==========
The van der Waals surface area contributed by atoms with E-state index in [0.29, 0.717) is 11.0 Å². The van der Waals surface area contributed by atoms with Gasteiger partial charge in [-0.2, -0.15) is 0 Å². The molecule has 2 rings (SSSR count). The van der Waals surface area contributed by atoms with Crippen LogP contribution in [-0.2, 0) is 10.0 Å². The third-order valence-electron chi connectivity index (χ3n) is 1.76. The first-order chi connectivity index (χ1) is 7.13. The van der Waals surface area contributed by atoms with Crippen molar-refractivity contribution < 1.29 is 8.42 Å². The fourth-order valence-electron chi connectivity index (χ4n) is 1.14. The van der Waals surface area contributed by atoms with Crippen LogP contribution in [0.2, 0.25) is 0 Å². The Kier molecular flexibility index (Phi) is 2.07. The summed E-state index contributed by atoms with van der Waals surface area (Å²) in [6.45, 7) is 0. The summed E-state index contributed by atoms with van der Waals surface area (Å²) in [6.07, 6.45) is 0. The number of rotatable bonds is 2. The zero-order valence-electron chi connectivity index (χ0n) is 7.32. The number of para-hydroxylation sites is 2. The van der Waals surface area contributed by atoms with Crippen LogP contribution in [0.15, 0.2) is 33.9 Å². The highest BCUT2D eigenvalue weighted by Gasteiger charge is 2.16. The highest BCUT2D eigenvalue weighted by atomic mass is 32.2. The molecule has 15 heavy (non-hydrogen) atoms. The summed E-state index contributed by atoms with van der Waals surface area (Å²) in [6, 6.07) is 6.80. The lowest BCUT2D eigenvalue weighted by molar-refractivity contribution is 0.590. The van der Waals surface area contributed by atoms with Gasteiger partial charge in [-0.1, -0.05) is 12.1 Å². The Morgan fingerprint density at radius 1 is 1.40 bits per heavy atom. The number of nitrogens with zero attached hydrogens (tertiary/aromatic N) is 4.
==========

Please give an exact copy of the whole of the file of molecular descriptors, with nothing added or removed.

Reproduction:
The van der Waals surface area contributed by atoms with E-state index in [0.29, 0.717) is 11.0 Å². The van der Waals surface area contributed by atoms with Gasteiger partial charge in [-0.2, -0.15) is 0 Å². The molecule has 2 rings (SSSR count). The van der Waals surface area contributed by atoms with Crippen LogP contribution in [-0.2, 0) is 10.0 Å². The third-order valence-electron chi connectivity index (χ3n) is 1.76. The first-order chi connectivity index (χ1) is 7.13. The van der Waals surface area contributed by atoms with Crippen molar-refractivity contribution < 1.29 is 8.42 Å². The fourth-order valence-electron chi connectivity index (χ4n) is 1.14. The van der Waals surface area contributed by atoms with Crippen LogP contribution in [0.2, 0.25) is 0 Å². The Kier molecular flexibility index (Phi) is 2.07. The summed E-state index contributed by atoms with van der Waals surface area (Å²) in [6.45, 7) is 0. The summed E-state index contributed by atoms with van der Waals surface area (Å²) in [6.07, 6.45) is 0. The number of rotatable bonds is 2. The zero-order valence-electron chi connectivity index (χ0n) is 7.32. The number of para-hydroxylation sites is 2. The van der Waals surface area contributed by atoms with Crippen LogP contribution in [0.15, 0.2) is 33.9 Å². The highest BCUT2D eigenvalue weighted by Gasteiger charge is 2.16. The highest BCUT2D eigenvalue weighted by atomic mass is 32.2. The molecule has 15 heavy (non-hydrogen) atoms. The summed E-state index contributed by atoms with van der Waals surface area (Å²) in [6, 6.07) is 6.80. The lowest BCUT2D eigenvalue weighted by molar-refractivity contribution is 0.590. The van der Waals surface area contributed by atoms with Gasteiger partial charge in [-0.1, -0.05) is 12.1 Å². The Morgan fingerprint density at radius 1 is 1.40 bits per heavy atom. The number of nitrogens with zero attached hydrogens (tertiary/aromatic N) is 4.